UMMS Produces “Party Foul” Public Service Announcement Aimed At Educating Young Adults On Dangers Of COVID-19


The University of Maryland Medical System today released an internally-produced Public Service Announcement, “Party Foul,” designed to call attention to the dangers and risks of socializing during the global pandemic without taking proper precautions. The PSA was created by the System’s Creative Communications team and is being shared with media outlets across the state and posted on social media accounts for UMMS’ member organizations.

“The message is quite simple: People may have COVID-19 and not know – even your friends at a bar or restaurant,” said David Marcozzi, MD, COVID-19 Incident Commander for UMMS, Associate Professor and Associate Chair of Population Health within the Department of Emergency Medicine at the UM School of Medicine (SOM) and Assistant Chief Medical Officer for Acute Care at the University of Maryland Medical Center. “No age group is immune. Try and meet outside and make sure you wear a mask, keep at least six feet apart from non-household contacts and maintain good hand hygiene even when going out.  Not keeping yourself and others safe at a party or bar has always been a party foul, just now we also need to think about COVID-19.” Dr. Marcozzi noted a recent CDC report showed adults with positive COVID-19 test results were approximately twice as likely to have reported dining at a restaurant than those with negative results.

The “Party Foul” PSA can be viewed on the UMMS You Tube channel:

YouTube player

“We felt it was important to speak directly to younger people about staying safe and healthy,” said Mohan Suntha, MD, MBA, President and Chief Executive Officer of UMMS.  “Throughout this pandemic, our hospitals have seen patients in their 20s and 30s in our emergency departments and intensive care units. It is not just the elderly with underlying conditions who end up needing ventilators and advanced life support.”

The release of the PSA comes as new research from the Centers for Disease Control and Prevention has been released showing that coronavirus infections among young adults jumped from August to September. From Aug. 2 to Sept. 5, weekly coronavirus cases among people aged 18-22 years increased 55% nationally, according to the study, which analyzed data on probable and confirmed cases from health departments across the country.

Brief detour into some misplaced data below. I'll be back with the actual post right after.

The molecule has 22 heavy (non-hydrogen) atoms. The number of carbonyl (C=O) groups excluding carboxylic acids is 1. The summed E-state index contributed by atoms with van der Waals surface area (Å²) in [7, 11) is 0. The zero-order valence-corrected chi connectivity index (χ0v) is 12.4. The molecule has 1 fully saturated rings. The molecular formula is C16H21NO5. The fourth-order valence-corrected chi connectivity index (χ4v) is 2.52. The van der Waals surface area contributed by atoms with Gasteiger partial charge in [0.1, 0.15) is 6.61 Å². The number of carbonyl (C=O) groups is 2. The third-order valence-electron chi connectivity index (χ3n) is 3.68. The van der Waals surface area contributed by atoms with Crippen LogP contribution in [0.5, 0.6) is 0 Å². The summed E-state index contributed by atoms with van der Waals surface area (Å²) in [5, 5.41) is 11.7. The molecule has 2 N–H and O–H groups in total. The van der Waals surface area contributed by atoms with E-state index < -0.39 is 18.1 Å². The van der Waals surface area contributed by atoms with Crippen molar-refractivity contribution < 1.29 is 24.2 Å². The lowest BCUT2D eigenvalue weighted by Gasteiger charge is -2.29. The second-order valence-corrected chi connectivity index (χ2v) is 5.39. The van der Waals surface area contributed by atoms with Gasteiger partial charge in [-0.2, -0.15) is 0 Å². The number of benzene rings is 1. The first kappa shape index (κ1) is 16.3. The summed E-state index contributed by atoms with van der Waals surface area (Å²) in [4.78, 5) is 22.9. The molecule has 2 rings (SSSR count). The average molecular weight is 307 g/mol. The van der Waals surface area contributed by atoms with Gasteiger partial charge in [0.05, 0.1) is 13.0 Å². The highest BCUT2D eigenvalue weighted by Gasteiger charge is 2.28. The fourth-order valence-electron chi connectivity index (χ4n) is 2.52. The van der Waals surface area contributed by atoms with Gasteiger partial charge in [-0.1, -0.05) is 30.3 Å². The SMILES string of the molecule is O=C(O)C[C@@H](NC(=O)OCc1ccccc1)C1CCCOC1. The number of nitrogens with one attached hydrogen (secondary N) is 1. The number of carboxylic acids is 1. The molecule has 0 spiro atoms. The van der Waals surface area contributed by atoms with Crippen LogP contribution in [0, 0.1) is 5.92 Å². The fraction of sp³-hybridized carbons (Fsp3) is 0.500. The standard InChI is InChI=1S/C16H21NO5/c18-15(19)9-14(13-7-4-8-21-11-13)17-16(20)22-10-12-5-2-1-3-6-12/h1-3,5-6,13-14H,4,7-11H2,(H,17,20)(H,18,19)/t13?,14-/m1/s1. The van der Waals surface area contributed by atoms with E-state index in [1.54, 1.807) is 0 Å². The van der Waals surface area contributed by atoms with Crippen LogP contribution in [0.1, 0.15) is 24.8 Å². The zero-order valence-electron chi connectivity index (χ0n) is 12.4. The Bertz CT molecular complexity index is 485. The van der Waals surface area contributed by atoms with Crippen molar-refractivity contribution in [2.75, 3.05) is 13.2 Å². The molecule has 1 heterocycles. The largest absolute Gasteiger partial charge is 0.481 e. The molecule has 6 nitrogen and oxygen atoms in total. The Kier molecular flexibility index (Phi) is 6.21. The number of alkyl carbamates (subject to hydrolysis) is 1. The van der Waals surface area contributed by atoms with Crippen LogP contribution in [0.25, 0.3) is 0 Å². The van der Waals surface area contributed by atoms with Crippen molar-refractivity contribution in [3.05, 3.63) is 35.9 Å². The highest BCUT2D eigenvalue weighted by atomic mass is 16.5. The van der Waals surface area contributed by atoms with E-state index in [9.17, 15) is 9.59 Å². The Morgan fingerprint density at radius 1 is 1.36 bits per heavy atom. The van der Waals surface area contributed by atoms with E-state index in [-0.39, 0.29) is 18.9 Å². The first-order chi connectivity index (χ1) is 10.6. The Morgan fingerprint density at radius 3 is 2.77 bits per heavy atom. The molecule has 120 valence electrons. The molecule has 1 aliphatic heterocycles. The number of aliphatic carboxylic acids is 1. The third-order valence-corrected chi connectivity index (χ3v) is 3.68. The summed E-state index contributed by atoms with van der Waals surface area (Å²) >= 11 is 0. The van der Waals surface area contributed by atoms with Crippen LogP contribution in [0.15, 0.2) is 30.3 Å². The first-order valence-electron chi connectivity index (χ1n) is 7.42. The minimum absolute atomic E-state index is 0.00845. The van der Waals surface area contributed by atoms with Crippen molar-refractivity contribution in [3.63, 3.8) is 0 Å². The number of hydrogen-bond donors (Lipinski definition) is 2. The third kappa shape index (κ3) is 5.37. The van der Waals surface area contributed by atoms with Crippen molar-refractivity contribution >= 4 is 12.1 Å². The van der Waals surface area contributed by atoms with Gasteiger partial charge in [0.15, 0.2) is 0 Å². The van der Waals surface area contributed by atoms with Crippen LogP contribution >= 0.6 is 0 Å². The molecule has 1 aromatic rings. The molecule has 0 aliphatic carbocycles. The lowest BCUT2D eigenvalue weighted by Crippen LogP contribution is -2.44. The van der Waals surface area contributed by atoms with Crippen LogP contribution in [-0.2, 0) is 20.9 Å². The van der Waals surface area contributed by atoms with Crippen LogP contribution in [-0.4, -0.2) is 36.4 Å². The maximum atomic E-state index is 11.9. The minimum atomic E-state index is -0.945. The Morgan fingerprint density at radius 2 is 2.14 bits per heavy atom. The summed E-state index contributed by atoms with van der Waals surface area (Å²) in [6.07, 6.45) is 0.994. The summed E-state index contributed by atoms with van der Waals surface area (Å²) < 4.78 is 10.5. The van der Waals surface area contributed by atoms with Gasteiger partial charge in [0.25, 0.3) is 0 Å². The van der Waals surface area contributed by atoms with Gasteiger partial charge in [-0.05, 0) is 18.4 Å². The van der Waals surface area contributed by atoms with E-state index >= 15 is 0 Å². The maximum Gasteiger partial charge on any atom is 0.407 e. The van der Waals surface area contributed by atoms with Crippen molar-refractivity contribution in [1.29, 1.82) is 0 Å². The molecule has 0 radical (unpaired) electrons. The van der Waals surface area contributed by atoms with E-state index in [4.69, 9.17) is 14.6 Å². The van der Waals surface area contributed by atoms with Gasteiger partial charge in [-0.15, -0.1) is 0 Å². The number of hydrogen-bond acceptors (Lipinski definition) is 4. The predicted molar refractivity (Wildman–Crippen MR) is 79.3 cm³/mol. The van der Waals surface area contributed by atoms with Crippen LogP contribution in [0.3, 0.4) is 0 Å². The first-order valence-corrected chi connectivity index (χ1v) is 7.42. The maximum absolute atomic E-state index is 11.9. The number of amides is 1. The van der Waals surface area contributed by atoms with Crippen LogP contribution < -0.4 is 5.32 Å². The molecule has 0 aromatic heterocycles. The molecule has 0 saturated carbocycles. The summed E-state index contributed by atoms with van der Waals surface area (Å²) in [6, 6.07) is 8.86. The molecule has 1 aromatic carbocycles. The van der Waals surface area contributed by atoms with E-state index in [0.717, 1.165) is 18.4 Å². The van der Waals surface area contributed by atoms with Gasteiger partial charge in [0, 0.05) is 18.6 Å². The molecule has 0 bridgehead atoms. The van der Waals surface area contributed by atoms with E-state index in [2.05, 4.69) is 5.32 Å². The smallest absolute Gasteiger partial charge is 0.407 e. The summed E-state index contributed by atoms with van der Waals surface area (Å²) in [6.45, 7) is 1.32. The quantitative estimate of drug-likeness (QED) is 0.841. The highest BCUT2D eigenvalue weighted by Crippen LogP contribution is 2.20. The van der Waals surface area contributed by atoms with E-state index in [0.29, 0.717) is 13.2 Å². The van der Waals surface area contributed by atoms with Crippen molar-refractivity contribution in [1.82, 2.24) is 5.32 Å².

“I can’t express enough how important wearing a mask, social distancing, and washing your hands is right now,” said Abigail Gatch BSN, RN, CCRN, Assistant Nurse Manager of the Medical Intensive Care Unit at the University of Maryland Medical Center. Gatch, who is 29-years-old, added, “I have cared for patients who are the same age as me or younger and it is heart wrenching. Unfortunately, you can’t predict who will be affected and how severely. You may be asymptomatic and not have any long term effects of this disease or you may require a breathing tube, large IVs in your neck, and have to deal with complications for the rest of your life. I think balancing your mental well-being with socializing is important, but it has to be done smartly. Change the way you spend time with your friends and extended family. Go to a park so you can space out or schedule a virtual brunch!”

“We need to remember that there are plenty of people who are asymptomatic and continue to spread the virus without evening knowing they are doing that,” said Michelle Gourdine, MD, Interim Chief Medical Officer for UMMS. “This PSA is intended to speak directly to those people who are going to bars and parties. We all saw the spring break parties on TV and it made many of us fearful. Many of us want to be social, but we need to be responsible about it by wearing masks and staying socially distant. Using neon graphics, we hope we can catch the attention of a younger crowd, and ultimately we want people to think twice before engaging in risky behavior.”

This summer, Governor Larry Hogan reported that through contact tracing, state health officials determined that the three types of gatherings posing the highest risk for COVID-19 transmission included family gatherings (44%), house parties (23%) and outdoor events (21%).

About the University of Maryland Medical System

The University of Maryland Medical System (UMMS) is a university-based regional health care system focused on serving the health care needs of Maryland, bringing innovation, discovery and research to the care we provide and educating the state’s future physician and health care professionals through our partnership with the University of Maryland School of Medicine and the UM Schools of Nursing, Pharmacy, Social Work and Dentistry in Baltimore. As one of the largest private employers in the State, the health system’s 28,000 employees and 4,000 affiliated physicians provide primary and specialty care in more than 150 locations and at 13 hospitals. UMMS’ flagship academic campus, the University of Maryland Medical Center in Baltimore is partnered with the University of Maryland School of Medicine and is recognized regionally and nationally for excellence and innovation in specialized care.  Our acute care and specialty rehabilitation hospitals serve urban, suburban and rural communities and are located in 13 counties across the State. In addition, UMMS operates health insurance plans serving Medicare and Medicaid members. For more information, visit

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